Laurence Young reviews Rob Thomson’s new play, Fearnot Wood
Fearnot Wood opens with a young man named Garth mysteriously returning home to quaint, middle class Lewes on the evening of bonfire night. The play, written and directed by Rob Thomson, weaves a tale of deception, betrayal and lost friendship.
Upon returning, Garth finds his town and friends changed, the event of bonfire night forever marred by the disappearance of a young girl on the same night two years ago. Gripping and thrilling throughout, Thomson’s play truly keeps the audience captivated at every …
Lucy Feilbusch visits Urs Fischer’s ‘Melodrama’ at Sadie Coles HQ, Kingly Street, Soho.
The other week, THE POP told us that we ‘need to see this installation…Go today and then again at the weekend.’
So, I did. And it was awesome.
Fischer’s installation is comprised of 3000 feet sized plaster raindrops, whose natural showering motion gradates in a sensation of psychedelic colour. Below and amongst the surrealist rainbow rain are repetitions of the same clay sculpture, a woman’s figure, in different stages of formation or degradation.
On entering the installation the raindrops move calmly with …
Lara Gregorians attends The Wild Party and immerses herself in some gin, skin, sin and fun
Rating: ★★★★ ½
The Wild Party, UCLU Musical Theatre’s Bloomsbury debut, transported us back to 1920s Manhattan – a time associated with elegance, glamour, and fabulous parties. Upon arrival, I expected to experience a lavish Great Gatsby-esque party, full of glitzy ladies and dapper gentlemen. But what we were presented with was a much darker, more sinister tale – a kind of Great Gatsby behind closed doors. “Gin. Sin. Skin” is not the musical’s slogan for no reason. …
Mirren Gidda reviews Chekhov’s seminal play the Seagull, currently being performed by UCLU Drama society at Camden’s Etcetera Theatre
Rating: ★★★★ ½
Anton Chekhov, arguably one of Russia’s greatest playwrights, did not produce plays that are easy to stage, and The Seagull is no exception. Like Uncle Vanya and The Cherry Orchard, the play is set on a sprawling Russian estate and hardly seems to lend itself to a cramped room above a pub in Camden. Then there’s the language to contend with, the multiple translations available of which none, according to critics, can …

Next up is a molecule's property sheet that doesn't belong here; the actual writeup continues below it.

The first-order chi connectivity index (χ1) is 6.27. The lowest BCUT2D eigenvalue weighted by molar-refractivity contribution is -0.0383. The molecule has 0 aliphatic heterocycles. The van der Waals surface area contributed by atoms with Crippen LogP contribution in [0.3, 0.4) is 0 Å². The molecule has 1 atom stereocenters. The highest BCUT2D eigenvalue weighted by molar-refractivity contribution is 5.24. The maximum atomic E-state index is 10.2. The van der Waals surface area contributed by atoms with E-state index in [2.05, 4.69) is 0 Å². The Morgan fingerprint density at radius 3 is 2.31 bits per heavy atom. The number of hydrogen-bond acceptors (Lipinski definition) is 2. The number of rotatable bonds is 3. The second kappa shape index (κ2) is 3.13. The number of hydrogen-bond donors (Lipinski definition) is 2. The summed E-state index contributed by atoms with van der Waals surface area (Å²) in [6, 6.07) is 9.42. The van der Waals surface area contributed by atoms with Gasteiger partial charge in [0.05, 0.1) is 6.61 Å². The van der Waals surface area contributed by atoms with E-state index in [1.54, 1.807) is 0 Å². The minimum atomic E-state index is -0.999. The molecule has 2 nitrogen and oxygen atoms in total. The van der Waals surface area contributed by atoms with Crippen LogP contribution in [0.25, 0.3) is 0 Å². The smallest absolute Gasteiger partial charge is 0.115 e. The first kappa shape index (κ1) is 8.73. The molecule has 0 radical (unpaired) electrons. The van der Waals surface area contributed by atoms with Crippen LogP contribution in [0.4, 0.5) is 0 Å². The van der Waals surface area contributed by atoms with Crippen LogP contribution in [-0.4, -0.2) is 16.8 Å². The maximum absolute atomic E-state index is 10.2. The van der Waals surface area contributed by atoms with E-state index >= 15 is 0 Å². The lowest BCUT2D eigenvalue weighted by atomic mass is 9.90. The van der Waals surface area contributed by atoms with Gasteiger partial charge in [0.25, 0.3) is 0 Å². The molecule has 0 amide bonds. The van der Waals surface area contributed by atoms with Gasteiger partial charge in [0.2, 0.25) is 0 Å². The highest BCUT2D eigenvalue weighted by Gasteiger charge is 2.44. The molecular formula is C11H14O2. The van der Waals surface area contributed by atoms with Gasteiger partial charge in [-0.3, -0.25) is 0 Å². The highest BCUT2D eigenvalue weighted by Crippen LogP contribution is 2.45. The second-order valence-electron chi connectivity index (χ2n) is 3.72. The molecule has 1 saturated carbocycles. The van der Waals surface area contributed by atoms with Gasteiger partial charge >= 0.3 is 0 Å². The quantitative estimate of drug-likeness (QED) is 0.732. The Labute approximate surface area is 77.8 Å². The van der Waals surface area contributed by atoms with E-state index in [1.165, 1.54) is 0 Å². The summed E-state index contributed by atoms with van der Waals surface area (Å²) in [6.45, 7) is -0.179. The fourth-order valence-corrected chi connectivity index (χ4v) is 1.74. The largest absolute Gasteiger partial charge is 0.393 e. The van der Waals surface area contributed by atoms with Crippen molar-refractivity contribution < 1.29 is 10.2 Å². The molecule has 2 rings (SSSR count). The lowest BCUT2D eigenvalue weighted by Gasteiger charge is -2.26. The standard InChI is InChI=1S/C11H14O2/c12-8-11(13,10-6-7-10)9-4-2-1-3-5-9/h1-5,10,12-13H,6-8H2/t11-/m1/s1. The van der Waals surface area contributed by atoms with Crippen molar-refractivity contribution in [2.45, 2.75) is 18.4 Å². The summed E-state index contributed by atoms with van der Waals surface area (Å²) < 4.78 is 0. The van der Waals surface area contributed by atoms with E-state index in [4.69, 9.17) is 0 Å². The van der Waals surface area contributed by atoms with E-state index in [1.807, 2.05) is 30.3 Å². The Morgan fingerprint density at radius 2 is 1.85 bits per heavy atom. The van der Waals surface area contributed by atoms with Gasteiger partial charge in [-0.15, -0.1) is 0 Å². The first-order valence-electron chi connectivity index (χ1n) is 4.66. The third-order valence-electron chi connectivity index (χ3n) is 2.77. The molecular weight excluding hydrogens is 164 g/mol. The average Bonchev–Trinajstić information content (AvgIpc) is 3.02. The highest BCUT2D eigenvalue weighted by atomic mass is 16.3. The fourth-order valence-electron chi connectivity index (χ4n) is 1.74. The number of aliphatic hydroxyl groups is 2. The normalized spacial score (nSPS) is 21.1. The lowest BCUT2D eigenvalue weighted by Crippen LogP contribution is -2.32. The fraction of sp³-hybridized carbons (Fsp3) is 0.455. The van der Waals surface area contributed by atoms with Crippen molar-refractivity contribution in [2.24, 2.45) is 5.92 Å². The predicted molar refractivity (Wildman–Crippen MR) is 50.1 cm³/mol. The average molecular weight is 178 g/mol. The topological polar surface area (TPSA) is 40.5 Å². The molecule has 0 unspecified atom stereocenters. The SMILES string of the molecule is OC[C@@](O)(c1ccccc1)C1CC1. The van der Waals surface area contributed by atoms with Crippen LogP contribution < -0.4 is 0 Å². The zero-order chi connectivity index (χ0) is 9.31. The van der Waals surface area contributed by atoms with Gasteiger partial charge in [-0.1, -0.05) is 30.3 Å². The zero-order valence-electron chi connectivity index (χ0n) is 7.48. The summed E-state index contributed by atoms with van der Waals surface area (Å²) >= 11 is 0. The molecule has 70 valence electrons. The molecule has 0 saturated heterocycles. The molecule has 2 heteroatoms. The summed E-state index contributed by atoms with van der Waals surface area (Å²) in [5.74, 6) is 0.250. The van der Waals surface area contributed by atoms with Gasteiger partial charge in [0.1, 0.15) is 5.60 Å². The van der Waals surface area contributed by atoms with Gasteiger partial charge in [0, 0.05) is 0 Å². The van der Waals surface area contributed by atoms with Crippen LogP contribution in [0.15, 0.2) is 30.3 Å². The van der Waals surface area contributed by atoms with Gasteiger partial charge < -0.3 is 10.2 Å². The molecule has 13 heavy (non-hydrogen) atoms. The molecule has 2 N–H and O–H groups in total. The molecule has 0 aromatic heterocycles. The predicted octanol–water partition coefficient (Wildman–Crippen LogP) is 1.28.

This winter break, Pi is off to the St James Theatre to attend one of their cabaret nights. Australian performer Michael Griffiths will be playing Madonna, accompanying herself on piano, and will lead audiences “on a journey through her tough life and tender songs.”
The show had a hugely successful and critically acclaimed sell out show at the Edinburgh Fringe Festival this year and was labelled by Time Out as a “borderline religious experience”. If you like your Christmas’ full of “wickedly camp bitchiness”, to quote the Edinburgh Evening News, tickets can be purchased …
SOAS’s Brunei Gallery is currently showing a chronology of the culture and heritage of Zoroastrianism in a groundbreaking exhibition.
GRACE NALTY suggests that despite huge success at auction, Francis Bacon still cannot be considered commercial
Pi TV Backstage Pass take a look behind-the-scenes at UCLU Musical Society’s The Wild Party!
Producer and Editor: Tirion Jenkins
Filmers: Tirion Jenkins and Jeremy Wong
General information for attending the show:
Tickets: £10, £8 concessions, £5 UCL
Thursday 28th, Friday 29th, Saturday 30th at 7:30pm
Dress code for Saturday is 1920s themed!
Get your tickets here: http://www.thebloomsbury.com/event/ru…
Week two of Bloomsbury Theatre features the formidable UCLU Jazz Society. Shafeeq Shajahan reviews I Too Sing America, an insight into the history and music of the American Civil Rights Movement.
Photography by Alex Moyse.
Energetic, soulful and stirring, UCLU Jazz Society presented a brave showcase of talent this week at the Bloomsbury Theatre. Director Michael Skinner strung together a cohesive production, displaying various forms and performance styles of jazz music, capturing the spirit of African American culture and the Civil Rights Movement. Without a doubt, tackling a theme like this is very difficult. …
Lauren Neal meets the award-winning Syrian artist, Sara Shamma, who is holding a solo exhibition at London’s Royal College of Art.